A Call For A Radical Reform In Education

A call for a radical reform in our system of education based on our understanding of how our mind works

John D. Kunnathu
johnkunnathu.blogspot.com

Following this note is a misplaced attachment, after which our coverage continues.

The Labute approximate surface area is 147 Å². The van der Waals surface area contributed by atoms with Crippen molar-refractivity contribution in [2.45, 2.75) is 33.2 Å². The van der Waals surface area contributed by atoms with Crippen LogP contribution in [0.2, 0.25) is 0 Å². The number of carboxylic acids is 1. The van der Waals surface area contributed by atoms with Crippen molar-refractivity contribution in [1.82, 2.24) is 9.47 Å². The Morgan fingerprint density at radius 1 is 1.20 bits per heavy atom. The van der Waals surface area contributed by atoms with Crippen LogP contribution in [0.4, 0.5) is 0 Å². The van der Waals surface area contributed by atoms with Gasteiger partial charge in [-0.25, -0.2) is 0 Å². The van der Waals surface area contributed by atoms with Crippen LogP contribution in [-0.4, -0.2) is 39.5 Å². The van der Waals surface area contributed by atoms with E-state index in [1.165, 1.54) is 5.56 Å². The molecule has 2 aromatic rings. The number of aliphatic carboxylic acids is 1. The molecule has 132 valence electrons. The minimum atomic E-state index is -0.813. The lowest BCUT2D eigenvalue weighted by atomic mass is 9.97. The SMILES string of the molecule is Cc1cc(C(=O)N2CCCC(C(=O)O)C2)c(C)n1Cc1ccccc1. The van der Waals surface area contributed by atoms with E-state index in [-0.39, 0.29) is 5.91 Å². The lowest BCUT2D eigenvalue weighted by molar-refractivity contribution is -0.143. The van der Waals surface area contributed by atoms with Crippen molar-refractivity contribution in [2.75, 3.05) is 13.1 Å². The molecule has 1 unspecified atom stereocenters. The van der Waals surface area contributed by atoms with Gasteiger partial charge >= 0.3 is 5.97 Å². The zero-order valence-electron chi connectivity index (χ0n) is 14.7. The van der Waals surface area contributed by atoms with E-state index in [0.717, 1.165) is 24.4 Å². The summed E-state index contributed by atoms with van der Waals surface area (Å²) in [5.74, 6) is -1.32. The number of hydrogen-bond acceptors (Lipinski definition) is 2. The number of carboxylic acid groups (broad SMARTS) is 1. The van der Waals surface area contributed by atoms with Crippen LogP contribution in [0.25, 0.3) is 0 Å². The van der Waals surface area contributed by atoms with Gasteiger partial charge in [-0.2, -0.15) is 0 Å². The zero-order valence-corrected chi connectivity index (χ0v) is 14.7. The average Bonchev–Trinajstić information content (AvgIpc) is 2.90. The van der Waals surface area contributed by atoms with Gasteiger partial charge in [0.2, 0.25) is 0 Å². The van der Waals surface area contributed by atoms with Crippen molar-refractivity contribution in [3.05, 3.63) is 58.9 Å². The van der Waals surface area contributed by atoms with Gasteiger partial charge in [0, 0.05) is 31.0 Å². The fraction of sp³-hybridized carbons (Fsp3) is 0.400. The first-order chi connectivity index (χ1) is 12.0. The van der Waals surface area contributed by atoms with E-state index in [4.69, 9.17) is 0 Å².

A knowledge of how our mind works can help us make use of it better, and it calls for radical reforms in our education system. This is not a psychological explanation using psychological terms, for this writer is not a psychologist. However, this writer has been in the field of education, and the experience gained over three decades in three different continents has contributed to this study. A human individual is made of mind and body. Our body and mind work together like hardware and software. As often said, a healthy mind needs a healthy body, and we need to take care of both. We need to eat balanced diet, drink plenty of water, do regular exercise, maintain cleanliness, and sleep at least eight hours a day to keep the body healthy. Like computers, human individuals exist in networks as communities, which are further connected to form a global human community. Like software, an individual human mind has very complex structure and is made of so many different parts. What follows is a cursory look at the structure of human mind, and an examination of how it implies a reform in our education system. The Parts of the Human Mind The human mind has various component parts such as: 1. Thinking part, 2. Feeling part, 3. Willing part, 4. Attitude part, 5. Mood part, 6. Memory part, 7. Awareness part, 8. Imagination part, 9. Paying attention part In an ideal mind, all these various parts will work perfectly well, and will work together in perfect coordination. If any one part of the mind is not in a good working condition, it causes a mental disability. Actually there is no one with an ideal mind, with all the parts working perfectly well. For example, one may be good at thinking, but not that good at feeling. One who is good at both may not be that good at will power. Our current system of education seems to function with the understanding that thinking and memory are the only skills of the human mind that are worth developing. All the other skills are ignored, and thus the children come out of schools mentally disabled. Our children are never taught how to feel in a healthy manner. They are never taught how to improve their attitude and their ability to pay attention. They are never taught how to do things meaningfully and how to maintain social relationships. They are supposed to learn these things by themselves from their families or from their own faith-based communities.